For all of the excitement and possibility that surrounds the area of collectors communicating electronically with consumers via email, text messaging, and other digital channels, one of the areas that collectors tend to shy away from is sending the initial validation notice through such channels. But the Consumer Financial Protection Bureau has laid out instructions in Regulation F to help collectors that want to send the validation notice electronically. In the latest episode of “You Wanted a Rule, You Got a Rule,” John Bedard of Bedard Law Group walks through this particular section of Regulation F — Section 1006.34d(4) — to help collectors understand what must be done in order to compliantly send the validation notice via electronic channels.
“The Bureau understands that there are some unique features of electronic communications that are not found in paper communications and that collectors ought to be able to take advantage of those unique benefits,” Bedard says in his breakdown of this section.
Ultimately, what the CFPB says in this section of Regulation F is that permitted — but not required — to format the validation notice using fillable fields and hyperlinks, Bedard says. But those fields and links must be used in specific places. For example, collectors can present the consumer response section of the tear-off notice using fillable fields, allowing consumers to electronically check off one of the boxes in that section.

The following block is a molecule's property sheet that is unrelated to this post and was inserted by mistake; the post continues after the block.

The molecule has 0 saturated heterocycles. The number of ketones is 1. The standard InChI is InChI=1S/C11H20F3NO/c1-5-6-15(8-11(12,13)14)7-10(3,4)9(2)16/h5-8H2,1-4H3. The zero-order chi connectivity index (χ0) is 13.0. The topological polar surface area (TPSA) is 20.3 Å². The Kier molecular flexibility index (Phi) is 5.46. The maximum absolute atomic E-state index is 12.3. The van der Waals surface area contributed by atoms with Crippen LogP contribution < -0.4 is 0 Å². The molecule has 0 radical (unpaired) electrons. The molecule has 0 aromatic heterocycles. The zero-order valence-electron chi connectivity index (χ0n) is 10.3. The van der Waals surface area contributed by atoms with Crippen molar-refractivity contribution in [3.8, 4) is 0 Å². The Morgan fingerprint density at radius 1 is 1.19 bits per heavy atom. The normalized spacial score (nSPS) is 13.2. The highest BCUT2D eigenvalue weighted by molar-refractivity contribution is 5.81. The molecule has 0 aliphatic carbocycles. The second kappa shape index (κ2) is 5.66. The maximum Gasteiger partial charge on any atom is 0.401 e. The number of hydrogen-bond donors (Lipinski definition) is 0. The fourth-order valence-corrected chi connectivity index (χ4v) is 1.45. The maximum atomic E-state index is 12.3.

With regards to hyperlinks, collectors can activate their website address, the link to the CFPB’s resource page on debt collection (www.cfpb.gov/debt-collection), and the link allowing consumers to file disputes and requests for original creditor information, Bedard says.
Bedard also points out that Regulation F does not say that collectors can hyperlink the “I enclose this amount” portion of the validation notice which could allow consumers to click on that link and be taken to a payment portal in order to make a payment on the debt.
“You will jeopardize your safe harbor if you end up putting hyperlinks and you end up putting fillable fields in places that the Bureau does not contemplate those things being,” Bedard warns.
Check out all the episodes in the series here: You Wanted a Rule, You Got a Rule. You will also find links on that page to subscribe to the audio version of the series through Apple Podcasts, Google Podcasts, and Spotify. Like what you see? Be sure to reach out to John and let him know!